Progress report ... Lights! I found zee light switch. [at least for some of them, sunshine didn’t do a thing but I do recall reading somewhere that the size had to be huge to get a soft shadow from it].
And with an item selected, I clicked on zee Paint Brush and received a rather intimidating notice ... something about editing masters or creating new ones which would then be applied to all future instances?!!!
Think I’ll leave shaders alone ‘til I’ve read some of those nice tutorials.
My new little mascot there, well, it doesn’t look like the one on the box [yet].
Anyway, here’s a quick render ... and it has “shadows”.
Think of the sunlight and distant light as nearly the same thing. The icon looks like a 3D arrow pointing in the direction the light is coming from. If your garage has a ceiling, the light can’t get through, which is why it didn’t appear to be working. If you had pulled your camera back out of the garage, then you have seen the effect of the sunlight on the exterior of the set.
Soft shadows don’t happen on any light unless you enable them in the light’s effects tab. The radius of the light is at a default of .08ft in a medium scaled scene. For a sunlight, you’d probably want to manually set it in the hundreds of feet. I usually start with a 100’ and do a test render to see if I need to go up or down with it. The reason they are off by default is that depending on the scene, it can take much longer to render. Shadow buffers are software short cut. They mimic soft shadows, but they have their limitations, such as not respecting alphas or transparencies.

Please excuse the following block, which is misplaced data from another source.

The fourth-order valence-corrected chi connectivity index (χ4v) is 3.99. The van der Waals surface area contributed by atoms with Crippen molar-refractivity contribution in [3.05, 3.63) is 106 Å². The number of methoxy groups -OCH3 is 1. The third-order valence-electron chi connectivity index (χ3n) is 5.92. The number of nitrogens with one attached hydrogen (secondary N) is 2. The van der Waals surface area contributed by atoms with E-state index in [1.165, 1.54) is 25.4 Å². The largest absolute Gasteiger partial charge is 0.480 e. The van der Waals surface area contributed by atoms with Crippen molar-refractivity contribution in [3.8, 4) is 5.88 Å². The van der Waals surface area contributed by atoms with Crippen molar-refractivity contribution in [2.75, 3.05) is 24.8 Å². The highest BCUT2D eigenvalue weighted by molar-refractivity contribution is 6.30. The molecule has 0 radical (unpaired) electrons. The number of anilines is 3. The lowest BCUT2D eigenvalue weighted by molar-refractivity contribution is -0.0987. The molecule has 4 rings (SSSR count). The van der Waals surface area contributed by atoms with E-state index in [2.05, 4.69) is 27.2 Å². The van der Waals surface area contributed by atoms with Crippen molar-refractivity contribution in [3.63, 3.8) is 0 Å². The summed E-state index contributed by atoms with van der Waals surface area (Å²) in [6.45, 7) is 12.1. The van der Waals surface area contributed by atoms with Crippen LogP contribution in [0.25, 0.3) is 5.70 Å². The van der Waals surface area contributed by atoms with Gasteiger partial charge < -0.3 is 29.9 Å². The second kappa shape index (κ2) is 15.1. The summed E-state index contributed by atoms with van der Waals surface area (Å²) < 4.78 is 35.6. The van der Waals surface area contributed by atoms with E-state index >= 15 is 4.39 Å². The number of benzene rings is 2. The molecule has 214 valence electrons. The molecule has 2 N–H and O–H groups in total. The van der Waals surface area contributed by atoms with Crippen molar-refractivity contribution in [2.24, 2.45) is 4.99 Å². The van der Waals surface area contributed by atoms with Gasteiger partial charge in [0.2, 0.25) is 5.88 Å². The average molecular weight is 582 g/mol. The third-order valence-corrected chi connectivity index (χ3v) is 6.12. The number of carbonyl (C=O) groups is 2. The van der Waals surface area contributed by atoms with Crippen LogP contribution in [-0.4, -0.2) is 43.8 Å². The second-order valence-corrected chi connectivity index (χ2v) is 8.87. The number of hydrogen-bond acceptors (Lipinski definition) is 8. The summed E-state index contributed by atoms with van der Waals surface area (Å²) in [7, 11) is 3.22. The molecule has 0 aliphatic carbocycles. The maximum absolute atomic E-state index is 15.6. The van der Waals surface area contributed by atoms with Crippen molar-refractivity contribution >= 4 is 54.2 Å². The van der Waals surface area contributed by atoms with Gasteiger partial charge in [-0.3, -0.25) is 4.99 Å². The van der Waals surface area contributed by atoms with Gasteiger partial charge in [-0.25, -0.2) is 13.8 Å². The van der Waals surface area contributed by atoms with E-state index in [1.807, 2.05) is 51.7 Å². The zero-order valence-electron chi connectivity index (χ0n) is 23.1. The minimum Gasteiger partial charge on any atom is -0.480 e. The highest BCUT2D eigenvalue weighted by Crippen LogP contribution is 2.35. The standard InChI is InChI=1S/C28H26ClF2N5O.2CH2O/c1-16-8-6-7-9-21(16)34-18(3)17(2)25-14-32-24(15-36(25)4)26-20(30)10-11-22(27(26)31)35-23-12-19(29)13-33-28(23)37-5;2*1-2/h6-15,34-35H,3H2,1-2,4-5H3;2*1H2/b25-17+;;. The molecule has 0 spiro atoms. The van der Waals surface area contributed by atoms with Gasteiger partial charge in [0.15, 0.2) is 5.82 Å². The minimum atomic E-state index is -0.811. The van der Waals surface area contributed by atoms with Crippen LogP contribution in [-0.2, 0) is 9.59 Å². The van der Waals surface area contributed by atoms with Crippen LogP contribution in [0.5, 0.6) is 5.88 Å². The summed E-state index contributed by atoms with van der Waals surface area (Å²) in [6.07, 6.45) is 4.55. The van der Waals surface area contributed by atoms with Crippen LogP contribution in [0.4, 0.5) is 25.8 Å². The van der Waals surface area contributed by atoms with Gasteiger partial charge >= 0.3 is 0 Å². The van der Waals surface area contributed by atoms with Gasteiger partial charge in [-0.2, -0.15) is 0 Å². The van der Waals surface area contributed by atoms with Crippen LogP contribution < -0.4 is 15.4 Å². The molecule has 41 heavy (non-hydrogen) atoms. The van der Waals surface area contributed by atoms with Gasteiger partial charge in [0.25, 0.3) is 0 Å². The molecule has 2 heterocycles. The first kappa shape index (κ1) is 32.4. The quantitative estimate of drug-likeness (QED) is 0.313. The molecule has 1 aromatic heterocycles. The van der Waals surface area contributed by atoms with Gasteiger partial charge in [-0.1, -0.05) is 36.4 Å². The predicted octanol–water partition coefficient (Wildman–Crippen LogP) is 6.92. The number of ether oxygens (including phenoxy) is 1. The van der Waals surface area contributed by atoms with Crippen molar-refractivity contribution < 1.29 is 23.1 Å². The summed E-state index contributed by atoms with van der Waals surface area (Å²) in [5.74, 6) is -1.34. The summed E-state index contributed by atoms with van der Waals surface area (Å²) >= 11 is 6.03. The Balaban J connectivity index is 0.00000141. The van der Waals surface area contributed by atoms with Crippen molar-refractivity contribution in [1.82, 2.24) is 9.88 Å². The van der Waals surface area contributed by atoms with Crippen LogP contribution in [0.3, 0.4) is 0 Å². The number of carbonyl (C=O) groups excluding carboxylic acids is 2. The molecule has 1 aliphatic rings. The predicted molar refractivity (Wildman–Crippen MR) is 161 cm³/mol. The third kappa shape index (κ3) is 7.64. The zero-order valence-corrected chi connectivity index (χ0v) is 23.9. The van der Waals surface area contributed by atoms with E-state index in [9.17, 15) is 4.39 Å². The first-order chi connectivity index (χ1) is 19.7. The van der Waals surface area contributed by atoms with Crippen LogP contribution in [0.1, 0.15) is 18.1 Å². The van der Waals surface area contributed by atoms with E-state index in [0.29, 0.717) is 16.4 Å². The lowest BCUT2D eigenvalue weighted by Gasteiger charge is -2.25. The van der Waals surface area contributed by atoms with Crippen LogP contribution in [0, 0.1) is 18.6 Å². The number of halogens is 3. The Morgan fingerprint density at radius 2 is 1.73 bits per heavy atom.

The shaders aren’t 3D paint. 3D paint uses simple shaders. Check out this very recent thread that I started because I needed some answers. It will help demystify the process.
To modify a complex shader you would use the Texture room. The paint brush icon on the top right of your screen. You can also double click on a shader to edit it. Unless you’ve changed your preferences, if the shader is used by more than one instance, Carrara will ask if you wish to edit the Master, which will change the shader on everything that uses it, or if you want to create a new master, which when chosen, will only change it for the item you’re editing it on. The shading system is very powerful and can have a learning curve, but once you see how some things work, you’ll find all sorts of creative opportunities open up.
This example uses no image maps (pictures or illustrations that are mapped to the surface of the object) to generate the textures on the dam. The water does use a picture I painted in Photoshop for the foam streaks in the falls. The foam at the bottom of the dam is also built with without image maps. The same for the cattails and rushes.
Click thumbnail to see full-size image